I don’t like to talk about individual races or candidates, but I’ll say this: I just voted for a certain Democrat in state government that I’ve never voted for before, mainly because I think this candidate has done about as good a job with the pandemic as anyone could’ve done.

    Miscellany

    2018 General Election Voting Record

    October 21, 2018

    I’ve been tracking my voting record for many years, mainly as a self-check tool to make sure I’m not blindly supporting one party’s issues and candidates too heavily. I really believe that there are good (and bad) ideas and people in both major parties, and strongly support the growth and development of third-party options (and beyond). We need more choices.

    The 2018 election is a couple weeks away and I just finished filling out my mail-in ballot. Most of the “choices” weren’t really choices at all — it was just one candidate running unopposed. I don’t bother counting those when I track this stuff. But by my count, there were 8 choices on the ballot with legitimate choices. My voting record:

    • Republican candidate/issue: 5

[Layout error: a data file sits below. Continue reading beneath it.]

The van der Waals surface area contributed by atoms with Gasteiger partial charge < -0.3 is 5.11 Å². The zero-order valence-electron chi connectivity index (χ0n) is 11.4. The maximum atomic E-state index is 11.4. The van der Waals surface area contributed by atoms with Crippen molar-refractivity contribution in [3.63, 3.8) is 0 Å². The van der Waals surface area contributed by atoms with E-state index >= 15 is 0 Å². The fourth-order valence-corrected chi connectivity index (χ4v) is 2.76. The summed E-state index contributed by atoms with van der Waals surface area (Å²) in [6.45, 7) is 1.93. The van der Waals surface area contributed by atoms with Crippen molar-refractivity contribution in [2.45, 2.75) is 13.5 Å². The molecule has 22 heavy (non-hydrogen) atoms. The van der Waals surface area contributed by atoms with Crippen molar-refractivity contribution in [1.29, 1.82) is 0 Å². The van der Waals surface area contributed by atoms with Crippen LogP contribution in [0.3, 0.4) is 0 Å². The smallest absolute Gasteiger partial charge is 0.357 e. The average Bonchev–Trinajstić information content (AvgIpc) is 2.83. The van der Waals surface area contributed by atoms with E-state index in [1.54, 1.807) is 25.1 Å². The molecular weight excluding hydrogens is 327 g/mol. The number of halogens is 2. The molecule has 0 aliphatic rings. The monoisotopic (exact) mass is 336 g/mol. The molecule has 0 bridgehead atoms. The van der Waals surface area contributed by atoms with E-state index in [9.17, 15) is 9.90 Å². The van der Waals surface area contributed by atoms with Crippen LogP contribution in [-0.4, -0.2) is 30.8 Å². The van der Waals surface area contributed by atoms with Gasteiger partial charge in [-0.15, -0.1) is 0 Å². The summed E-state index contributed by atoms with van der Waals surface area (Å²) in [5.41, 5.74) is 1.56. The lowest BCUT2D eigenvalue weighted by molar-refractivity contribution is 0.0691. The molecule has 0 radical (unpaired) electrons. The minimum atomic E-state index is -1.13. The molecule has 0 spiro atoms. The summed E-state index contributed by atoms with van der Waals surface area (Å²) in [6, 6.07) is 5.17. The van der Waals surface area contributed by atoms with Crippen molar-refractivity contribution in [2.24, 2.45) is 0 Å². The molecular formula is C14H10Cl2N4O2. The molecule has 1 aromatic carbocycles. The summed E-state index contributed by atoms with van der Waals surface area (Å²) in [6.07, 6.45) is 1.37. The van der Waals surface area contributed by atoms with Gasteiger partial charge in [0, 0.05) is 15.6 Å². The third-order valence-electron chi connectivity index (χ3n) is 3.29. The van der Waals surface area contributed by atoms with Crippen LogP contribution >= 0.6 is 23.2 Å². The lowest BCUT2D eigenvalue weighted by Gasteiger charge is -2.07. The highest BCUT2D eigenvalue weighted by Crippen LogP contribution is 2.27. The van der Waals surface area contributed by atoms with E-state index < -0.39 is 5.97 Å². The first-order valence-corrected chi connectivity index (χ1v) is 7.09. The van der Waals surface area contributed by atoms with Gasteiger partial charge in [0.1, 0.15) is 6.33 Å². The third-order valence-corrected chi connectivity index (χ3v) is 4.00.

• Democratic candidate/issue: 3

    That’s pretty consistent with my past voting; I tend to be about 60% conservative and 40% liberal.

    This time, I also counted gender just out of curiosity: In races where there was a gender choice, I voted for the female candidate three out of five times. That said, I would never base my vote on someone’s gender, race, nationality, etc. Identity politics is a Bad Thing and I believe we should all vote for the best candidate regardless of gender, age, skin color, nationality, etc.

    Miscellany

    Hypocrites everywhere

    January 22, 2017

    That’s very representative of the kind of things I’ve seen for the past 24 hours all over my Facebook and Twitter feeds. You probably heard the news that President Trump’s press secretary claimed that Friday’s inauguration was the most-attended ever, or something like that. It’s a total lie, and there’s plenty of visual evidence that it’s a lie.

    The left is OUTRAGED!!!!!!!!!!!

    The right, as best I can tell, is silent.

    All of them are hypocrites.

    To my liberal friends, explain to me why you’re so outraged that a government official lied to you this weekend about inauguration attendance, but when Hillary lied repeatedly about using a private server to send classified information, you were all, “It’s just email! I’m with her!” Why are you so outraged now, but you weren’t outraged when Hillary and Obama lied about Benghazi, saying that a terrorist attack was just a protest over a YouTube video?